Oil Futures Down on Libyan Supply

OLD BRIDGE, N.J. (DTN) -- Oil futures nearest to delivery traded on the New York Mercantile Exchange and Brent crude on the Intercontinental Exchange reversed sharply lower in early trade Wednesday amid media reports that Libya's National Oil Corp had reopened four key export terminals previously shut-in in the eastern portion of the country.

A report from Reuters indicated Tripoli-based NOC had lifted force majeure restrictions at the ports saying that exports from the terminals would "return to normal in the next few hours."

The news from Libya caused the price of international oil benchmark Brent crude to turn lower overnight with prices falling as much as $2.10 per barrel (bbl) at one point to $76.76 bbl. Prices have since trimmed the decline, though still remain down more than $1.50 bbl.

Libya's ongoing violent civil war has resulted in the destruction of oil storage infrastructure, causing June production to plummet by 254,000 barrels per day (bpd) to 708,000 bpd, according to data released Wednesday in the Organization of the Petroleum Exporting Country's Monthly Oil Market Report.

The lost Libyan supply compounded slashed production from OPEC member Venezuela, where years of government mismanagement and recent asset seizures of PDVSA export infrastructure by Conoco Phillips in the Caribbean has slashed exports. OPEC's MOMR reported production from Venezuela dropped 47,500 bpd to 1.34 million bpd in June, citing secondary sources, while Venezuela reported output only 2,000 bpd lower at 1.531 million bpd.

In its monthly report, OPEC revised higher expected non-OPEC supply for 2018 by 180,000 bpd to 59.54 million bpd, while maintaining its outlook for 2018 world oil consumption of 98.85 million bpd. The revision was driven by a higher supply outlook for Russia in the second half of 2018 and an upward adjustment in U.S. oil supply.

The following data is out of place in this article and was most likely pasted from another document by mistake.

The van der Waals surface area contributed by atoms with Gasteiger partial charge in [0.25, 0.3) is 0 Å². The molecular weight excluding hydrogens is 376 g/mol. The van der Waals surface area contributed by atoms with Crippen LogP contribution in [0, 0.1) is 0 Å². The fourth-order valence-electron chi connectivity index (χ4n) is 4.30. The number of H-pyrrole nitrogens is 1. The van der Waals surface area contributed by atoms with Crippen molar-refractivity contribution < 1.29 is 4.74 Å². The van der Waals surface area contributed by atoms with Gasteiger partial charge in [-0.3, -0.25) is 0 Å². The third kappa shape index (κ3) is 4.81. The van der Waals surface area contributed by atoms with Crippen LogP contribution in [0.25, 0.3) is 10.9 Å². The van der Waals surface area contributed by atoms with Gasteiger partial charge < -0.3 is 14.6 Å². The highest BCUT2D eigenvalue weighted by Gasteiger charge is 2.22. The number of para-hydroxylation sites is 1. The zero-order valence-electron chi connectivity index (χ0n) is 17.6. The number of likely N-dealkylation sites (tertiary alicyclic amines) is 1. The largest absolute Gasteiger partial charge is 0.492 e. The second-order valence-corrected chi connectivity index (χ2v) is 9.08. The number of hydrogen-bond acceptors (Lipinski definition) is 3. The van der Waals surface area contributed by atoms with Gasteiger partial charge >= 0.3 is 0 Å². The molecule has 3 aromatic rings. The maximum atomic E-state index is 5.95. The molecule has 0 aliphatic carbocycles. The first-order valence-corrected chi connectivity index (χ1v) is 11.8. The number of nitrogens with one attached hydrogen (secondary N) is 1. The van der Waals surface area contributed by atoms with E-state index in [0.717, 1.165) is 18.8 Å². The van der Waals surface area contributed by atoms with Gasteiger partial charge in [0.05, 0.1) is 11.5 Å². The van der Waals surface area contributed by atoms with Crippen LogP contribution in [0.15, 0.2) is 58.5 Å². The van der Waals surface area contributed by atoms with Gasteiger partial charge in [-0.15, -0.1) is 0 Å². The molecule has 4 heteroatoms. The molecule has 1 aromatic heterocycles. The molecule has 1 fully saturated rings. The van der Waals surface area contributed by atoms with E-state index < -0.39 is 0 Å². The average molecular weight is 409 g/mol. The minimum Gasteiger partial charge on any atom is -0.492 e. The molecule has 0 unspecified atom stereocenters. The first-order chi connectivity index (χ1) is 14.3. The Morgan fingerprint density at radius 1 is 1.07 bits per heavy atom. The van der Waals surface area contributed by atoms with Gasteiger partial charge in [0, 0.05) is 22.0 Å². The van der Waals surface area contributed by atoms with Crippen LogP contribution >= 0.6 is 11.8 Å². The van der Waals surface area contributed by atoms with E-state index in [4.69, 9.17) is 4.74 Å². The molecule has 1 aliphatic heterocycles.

OPEC reported that based on data from Russia's Energy Ministry, Russia's liquid supply increased 90,000 bpd in June to a 2018 high of 11.24 million bpd, with Russia's Minister of Energy indicating Russian production would be able to increase by 200,000 bpd by the end of the year.

Consultants with Energy Security Analysis, Inc. said Russian oil producers are capable of producing well beyond the 200,000 bpd increase agreed to in June with the OPEC and nine non-OPEC oil producers as they relaxed their supply agreement in the face of a string of global oil supply disruptions.

"Between new projects and mature fields where producers have made cuts to cap production, producers have more than 500,000 b/d of spare capacity," said ESAI Energy LLC.

Late Tuesday ahead of the Energy Information Administration's 10:30 a.m. EDT supply report, the American Petroleum Institute said U.S. crude inventories declined 6.706 million bbl for the week ended July 6, while gasoline inventories dropped 1.59 million bbl and distillate supplies rose 1.952 million bbl. API reported supply at the key Cushing, Oklahoma, delivery location for the West Texas Intermediate crude contract dropped 1.952 million bbl amid a continuing outage at Syncrude's 360,000 bpd upgrader in Alberta.

Despite the bullish API report, WTI crude for August delivery was off more than 80 cents per bbl in early trade to $73.30 bbl.

Near 9:00 a.m. EDT, the NYMEX August WTI futures contract was 77 cents down at $73.34 bbl, while the September contract declined 83 cents to $71.73 bbl. ICE September Brent, was $1.06 bbl lower at $77.26, while the October contract was off $1.47 at $77.15 bbl.

NYMEX August RBOB contracts were 3.0 cents lower at $2.1303 gallon, while September RBOB was 3.08 cents down at $2.1088 gallon, while the August ULSD contract fell 3.10 cent per gallon to $2.1908 gallon.

Brian Whary can be reached at brian.whary@dtn.com